# The sum of two gamma distributions

Bachelier
let X~gamma(x,λ), Y~gamma(y,λ)
then Z = X+Y is gamma (x+y, λ)

I'm trying to prove this. Is using the moment generating functions the only way to do it.

and in such case, can I assume that MZ(t)= MX(t)*MY(t)

let X~gamma(x,λ), Y~gamma(y,λ)
then Z = X+Y is gamma (x+y, λ)

I'm trying to prove this. Is using the moment generating functions the only way to do it.

and in such case, can I assume that MZ(t)= MX(t)*MY(t)

Hint: Do you know what Moment Generating Functions are? Do you know the consequence of equating a MGF to a particular distribution?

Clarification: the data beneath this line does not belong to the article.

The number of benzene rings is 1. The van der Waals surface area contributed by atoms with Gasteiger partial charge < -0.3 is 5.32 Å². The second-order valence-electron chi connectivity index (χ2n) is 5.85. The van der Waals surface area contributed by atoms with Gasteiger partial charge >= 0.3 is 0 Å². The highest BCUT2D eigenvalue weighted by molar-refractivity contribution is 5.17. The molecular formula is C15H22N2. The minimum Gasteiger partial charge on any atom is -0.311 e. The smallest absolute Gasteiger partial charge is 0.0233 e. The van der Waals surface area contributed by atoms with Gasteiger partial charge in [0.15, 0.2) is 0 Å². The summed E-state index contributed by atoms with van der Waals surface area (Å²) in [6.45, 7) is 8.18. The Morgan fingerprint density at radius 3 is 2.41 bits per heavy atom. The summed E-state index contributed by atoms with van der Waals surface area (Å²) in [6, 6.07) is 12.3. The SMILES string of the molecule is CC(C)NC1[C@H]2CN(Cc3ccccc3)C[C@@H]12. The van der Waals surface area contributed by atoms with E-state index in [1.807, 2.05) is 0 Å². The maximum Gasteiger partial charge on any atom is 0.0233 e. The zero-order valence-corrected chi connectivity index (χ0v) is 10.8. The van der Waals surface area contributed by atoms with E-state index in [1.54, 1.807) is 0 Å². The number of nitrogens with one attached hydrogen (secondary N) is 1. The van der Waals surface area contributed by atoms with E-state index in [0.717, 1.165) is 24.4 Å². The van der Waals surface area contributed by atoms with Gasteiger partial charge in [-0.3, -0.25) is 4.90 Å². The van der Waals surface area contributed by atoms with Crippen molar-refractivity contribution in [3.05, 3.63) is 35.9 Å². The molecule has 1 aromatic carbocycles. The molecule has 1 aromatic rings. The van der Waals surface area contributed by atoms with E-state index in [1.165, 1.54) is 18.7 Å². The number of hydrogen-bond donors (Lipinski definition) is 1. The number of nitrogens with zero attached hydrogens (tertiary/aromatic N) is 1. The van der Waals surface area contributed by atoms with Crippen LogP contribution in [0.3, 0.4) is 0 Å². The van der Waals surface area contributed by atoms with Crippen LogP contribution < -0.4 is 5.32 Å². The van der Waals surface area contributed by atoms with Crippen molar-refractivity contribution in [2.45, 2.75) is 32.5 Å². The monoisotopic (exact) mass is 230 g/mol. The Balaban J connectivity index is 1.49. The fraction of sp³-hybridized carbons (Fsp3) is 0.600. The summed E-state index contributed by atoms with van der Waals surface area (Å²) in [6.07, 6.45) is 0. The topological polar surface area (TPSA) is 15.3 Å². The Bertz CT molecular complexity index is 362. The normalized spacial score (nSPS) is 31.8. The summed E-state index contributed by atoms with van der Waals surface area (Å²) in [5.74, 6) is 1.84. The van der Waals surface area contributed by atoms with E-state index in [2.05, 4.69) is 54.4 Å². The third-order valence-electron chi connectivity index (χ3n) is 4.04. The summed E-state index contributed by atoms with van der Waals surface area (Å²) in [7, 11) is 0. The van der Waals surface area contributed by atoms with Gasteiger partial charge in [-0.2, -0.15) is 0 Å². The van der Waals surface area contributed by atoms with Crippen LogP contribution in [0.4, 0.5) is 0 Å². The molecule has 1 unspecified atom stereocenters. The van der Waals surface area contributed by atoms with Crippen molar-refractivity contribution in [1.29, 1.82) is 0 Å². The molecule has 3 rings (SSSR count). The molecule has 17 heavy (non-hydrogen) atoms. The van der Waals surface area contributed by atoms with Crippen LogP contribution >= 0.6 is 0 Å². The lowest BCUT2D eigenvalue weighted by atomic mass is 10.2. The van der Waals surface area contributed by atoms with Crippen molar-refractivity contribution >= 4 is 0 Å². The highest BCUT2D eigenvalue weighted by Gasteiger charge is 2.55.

Bachelier
I know MX(t) = ∫X E[et*x] dx

and MY(t) = ∫X E[et*y] dy

hence I get MZ(t) = ∫X E[et*x] dx * ∫YE[et*y] dy

I know MX(t) = ∫X E[et*x] dx

and MY(t) = ∫X E[et*y] dy

hence I get MZ(t) = ∫X E[et*x] dx * ∫YE[et*y] dy

Let Z = X + Y and calculate E[e^(tZ)]. Also you can use the fact that since X and Y are independent then E[e^(tZ)] = E[e^(t[X+Y])] = E[e^(tX + tY)] = E[e^(tX)] x E[e^(tY)].

Bachelier
I know how to get to

MX(t) = (λ/ λ-t)x

and MY(t) = (λ/ λ-t)y

hence since MZ(t) = MX(t)*MY(t)

this implies MZ(t) = (λ/ λ-t)x+y

which implies Z~gamma(x+y, λ)

I know how to get to

MX(t) = (λ/ λ-t)x

and MY(t) = (λ/ λ-t)y

hence since MZ(t) = MX(t)*MY(t)

this implies MZ(t) = (λ/ λ-t)x+y

which implies Z~gamma(x+y, λ)

Yep thats it. As long as you have the assumption that X and Y are independent, you have your result which is correct.

Bachelier
thanks